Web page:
Fogelson1 found that he could prepare from the gastric mucosa a neutral mucin which had a high combining power for free acid. Such a preparation has the requirements of an ideal antacid in that it does not markedly excite gastric secretion, is soothing or protective, and does not alter the body chemistry or disturb the gastro-intestinal tract. On feeding adequate quantities of this product to patients presenting peptic ulcer, Fogelson has obtained excellent preliminary results.
It occurred to us that it would be decidedly significant to ascertain whether the administration of this mucin would prevent the occurrence of ulcers in the dog, which are known to arise spontaneously following certain experimental procedures.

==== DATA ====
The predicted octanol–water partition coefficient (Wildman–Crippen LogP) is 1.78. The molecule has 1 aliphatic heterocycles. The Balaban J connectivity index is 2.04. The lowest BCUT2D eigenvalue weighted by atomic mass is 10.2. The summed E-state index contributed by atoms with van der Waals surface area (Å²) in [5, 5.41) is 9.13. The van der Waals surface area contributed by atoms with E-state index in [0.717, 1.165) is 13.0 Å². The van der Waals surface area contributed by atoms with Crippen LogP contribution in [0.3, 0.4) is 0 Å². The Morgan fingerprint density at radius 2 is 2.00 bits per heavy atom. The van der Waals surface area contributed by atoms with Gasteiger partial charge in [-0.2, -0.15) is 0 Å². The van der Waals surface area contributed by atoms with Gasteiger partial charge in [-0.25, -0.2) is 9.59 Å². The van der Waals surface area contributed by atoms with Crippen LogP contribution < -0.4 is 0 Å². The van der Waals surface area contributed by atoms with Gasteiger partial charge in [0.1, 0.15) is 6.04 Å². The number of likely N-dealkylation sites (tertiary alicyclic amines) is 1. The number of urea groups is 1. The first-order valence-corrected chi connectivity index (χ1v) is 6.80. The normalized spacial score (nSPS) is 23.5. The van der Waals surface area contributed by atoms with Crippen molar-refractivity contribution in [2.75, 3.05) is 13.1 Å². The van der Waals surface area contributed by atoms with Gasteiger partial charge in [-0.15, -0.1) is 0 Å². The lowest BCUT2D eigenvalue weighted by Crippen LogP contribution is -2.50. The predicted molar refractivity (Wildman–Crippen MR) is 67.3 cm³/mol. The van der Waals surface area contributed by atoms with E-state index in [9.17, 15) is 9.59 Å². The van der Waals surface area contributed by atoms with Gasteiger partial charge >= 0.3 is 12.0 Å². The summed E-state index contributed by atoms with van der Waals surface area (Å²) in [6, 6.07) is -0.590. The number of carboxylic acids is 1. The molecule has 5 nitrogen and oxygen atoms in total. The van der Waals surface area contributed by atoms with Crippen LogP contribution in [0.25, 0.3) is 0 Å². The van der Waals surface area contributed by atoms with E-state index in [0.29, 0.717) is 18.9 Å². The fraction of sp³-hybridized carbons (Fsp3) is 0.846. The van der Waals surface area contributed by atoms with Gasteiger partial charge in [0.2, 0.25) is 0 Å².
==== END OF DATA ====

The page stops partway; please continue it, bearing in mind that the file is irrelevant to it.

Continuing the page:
It has been shown that the exclusion of bile from the intestine may lead to the spontaneous development of single or multiple duodenal or gastric ulcers in the dog.
Kapsinow2 diverted the bile from the intestine